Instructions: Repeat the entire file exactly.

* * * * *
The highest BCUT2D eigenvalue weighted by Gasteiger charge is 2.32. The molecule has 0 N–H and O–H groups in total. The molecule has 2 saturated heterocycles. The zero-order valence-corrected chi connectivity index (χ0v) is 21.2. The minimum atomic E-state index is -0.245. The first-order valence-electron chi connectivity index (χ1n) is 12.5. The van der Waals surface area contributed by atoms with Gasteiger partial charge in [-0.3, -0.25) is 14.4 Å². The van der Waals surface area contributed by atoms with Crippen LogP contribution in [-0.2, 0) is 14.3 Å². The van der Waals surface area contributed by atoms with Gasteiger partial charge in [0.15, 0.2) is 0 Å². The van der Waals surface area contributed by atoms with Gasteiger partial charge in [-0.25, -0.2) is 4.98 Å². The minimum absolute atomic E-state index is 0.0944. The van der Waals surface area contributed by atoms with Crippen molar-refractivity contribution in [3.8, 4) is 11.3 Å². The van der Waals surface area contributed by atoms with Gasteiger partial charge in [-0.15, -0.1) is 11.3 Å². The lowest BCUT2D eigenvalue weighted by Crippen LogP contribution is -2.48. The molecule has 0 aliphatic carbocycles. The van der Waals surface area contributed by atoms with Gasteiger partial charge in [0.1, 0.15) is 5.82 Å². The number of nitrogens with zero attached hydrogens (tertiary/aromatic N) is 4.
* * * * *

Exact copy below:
The highest BCUT2D eigenvalue weighted by Gasteiger charge is 2.32. The molecule has 0 N–H and O–H groups in total. The molecule has 2 saturated heterocycles. The zero-order valence-corrected chi connectivity index (χ0v) is 21.2. The minimum atomic E-state index is -0.245. The first-order valence-electron chi connectivity index (χ1n) is 12.5. The van der Waals surface area contributed by atoms with Gasteiger partial charge in [-0.3, -0.25) is 14.4 Å². The van der Waals surface area contributed by atoms with Crippen LogP contribution in [-0.2, 0) is 14.3 Å². The van der Waals surface area contributed by atoms with Gasteiger partial charge in [0.15, 0.2) is 0 Å². The van der Waals surface area contributed by atoms with Gasteiger partial charge in [-0.25, -0.2) is 4.98 Å². The minimum absolute atomic E-state index is 0.0944. The van der Waals surface area contributed by atoms with Crippen molar-refractivity contribution in [3.8, 4) is 11.3 Å². The van der Waals surface area contributed by atoms with Gasteiger partial charge in [-0.15, -0.1) is 11.3 Å². The lowest BCUT2D eigenvalue weighted by Crippen LogP contribution is -2.48. The molecule has 0 aliphatic carbocycles. The van der Waals surface area contributed by atoms with Gasteiger partial charge in [0.1, 0.15) is 5.82 Å². The number of nitrogens with zero attached hydrogens (tertiary/aromatic N) is 4.